by Robert Lang
In the final weeks of the 2014 Maryland General Assembly session, some lawmakers are considering legislation to require any food containing genetically modified grain have special labels, if they are sold in Maryland.
The House Health and Government Operations Committee held a hearing today on the bill, after a Senate committee held a hearing on an identical version of the bill last week.
The bill would apply to processed foods that contain genetically modified, wheat, corn, rice, soy, or any other ingredient that has been altered.
Colin O'Neil, director of government affairs for the Center for Food Safety, says foods containing what are called GMOs (genetically modified organisms) are not dangerous, but they are a hidden ingredient in about 70,000 processed foods. However he argues that
"This bill is about providing consumers with transparency, to allow them to know what they are buying and feeding their families," O'Neil told WBAL News.
"It also provides a vital public health tool for Maryland physicians, to be able to track any unintended health effects, should they arise."
He notes the labeling law is already in effect in Connecticut and Maine, as well as in 64 countries around the world.
Representatives from food manufacturers, retailers, and distributors testified against the bill.
They argue that it would be too costly for their companies to produce special labels only for products sold in Maryland.
One lobbyist for retailers argued that the bill amounts to a First Amendment violation, as the government is ordering commercial speech.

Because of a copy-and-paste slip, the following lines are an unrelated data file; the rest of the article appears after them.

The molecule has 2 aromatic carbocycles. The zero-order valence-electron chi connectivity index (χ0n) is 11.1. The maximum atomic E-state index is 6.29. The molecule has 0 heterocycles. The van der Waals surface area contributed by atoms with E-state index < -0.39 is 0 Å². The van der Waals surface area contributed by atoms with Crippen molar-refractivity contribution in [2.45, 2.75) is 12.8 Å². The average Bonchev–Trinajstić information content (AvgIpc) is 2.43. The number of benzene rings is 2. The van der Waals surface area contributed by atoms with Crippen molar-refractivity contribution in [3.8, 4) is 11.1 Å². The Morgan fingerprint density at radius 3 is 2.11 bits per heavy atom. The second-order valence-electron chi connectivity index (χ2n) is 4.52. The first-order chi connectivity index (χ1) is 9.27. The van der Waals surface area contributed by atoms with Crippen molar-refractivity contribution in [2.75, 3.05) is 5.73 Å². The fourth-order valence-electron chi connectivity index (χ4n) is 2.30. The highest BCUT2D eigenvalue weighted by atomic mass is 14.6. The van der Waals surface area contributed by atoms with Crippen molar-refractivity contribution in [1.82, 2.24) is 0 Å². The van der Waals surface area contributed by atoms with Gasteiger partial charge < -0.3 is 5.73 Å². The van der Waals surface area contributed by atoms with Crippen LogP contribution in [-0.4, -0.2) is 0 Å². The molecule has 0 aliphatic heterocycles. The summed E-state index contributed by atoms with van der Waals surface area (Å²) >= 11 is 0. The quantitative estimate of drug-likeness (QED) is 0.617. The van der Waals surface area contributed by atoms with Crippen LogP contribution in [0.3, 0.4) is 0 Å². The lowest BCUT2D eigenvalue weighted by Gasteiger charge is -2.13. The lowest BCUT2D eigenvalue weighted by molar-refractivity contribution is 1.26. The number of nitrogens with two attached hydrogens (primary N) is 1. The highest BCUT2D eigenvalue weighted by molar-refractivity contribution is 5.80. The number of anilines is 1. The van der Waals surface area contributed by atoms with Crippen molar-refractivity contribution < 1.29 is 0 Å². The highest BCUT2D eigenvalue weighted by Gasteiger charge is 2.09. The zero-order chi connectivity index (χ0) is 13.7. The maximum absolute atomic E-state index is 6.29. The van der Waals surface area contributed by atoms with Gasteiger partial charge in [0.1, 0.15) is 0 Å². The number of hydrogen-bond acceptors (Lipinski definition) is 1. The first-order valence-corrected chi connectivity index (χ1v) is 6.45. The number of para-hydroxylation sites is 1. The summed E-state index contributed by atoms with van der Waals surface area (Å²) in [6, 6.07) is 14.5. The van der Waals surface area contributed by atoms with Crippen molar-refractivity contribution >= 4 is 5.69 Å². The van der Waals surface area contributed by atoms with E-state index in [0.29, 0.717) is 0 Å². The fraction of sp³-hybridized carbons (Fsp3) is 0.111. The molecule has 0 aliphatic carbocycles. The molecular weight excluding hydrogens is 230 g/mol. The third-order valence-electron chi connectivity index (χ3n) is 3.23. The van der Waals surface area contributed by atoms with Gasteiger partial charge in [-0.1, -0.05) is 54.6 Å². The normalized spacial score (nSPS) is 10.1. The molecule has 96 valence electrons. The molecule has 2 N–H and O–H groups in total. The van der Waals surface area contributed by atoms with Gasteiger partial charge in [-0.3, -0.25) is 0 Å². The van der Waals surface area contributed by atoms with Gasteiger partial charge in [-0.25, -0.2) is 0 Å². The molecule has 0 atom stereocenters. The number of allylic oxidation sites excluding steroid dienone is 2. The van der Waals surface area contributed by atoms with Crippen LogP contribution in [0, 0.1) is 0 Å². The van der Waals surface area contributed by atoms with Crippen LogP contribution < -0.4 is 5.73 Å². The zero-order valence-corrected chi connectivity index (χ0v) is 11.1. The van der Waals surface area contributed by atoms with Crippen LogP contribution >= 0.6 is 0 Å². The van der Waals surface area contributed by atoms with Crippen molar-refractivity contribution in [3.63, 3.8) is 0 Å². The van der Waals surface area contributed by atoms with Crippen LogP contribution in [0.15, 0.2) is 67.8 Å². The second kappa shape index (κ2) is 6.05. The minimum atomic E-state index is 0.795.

An official from Medifast, the weight loss company headquartered in Owings Mills, testified the bill would impact whether or not the company would continue to sell their products, which contain soy, in Maryland.
"It would be extremely difficult for us to produce a product for labeling in one state. It would simply be easier to take that state out of our stream of commerce," said Medifast legal assistant Erika Sealing, during her testimony.
Under follow-up questioning from one delegate, Sealing noted that the company would not move its manufacturing operations out of Maryland if this bill passed, but it would not likely sell its products here.
The House bill is sponsored by Montgomery County Democratic Delegate Ariana Kelly.
The Senate bill is sponsored by Montgomery County Democratic Senator Karen Montgomery.
With less than three weeks in the legislative session, it is not clear if either version of the bill will be voted out of committee, before this year's legislative session ends.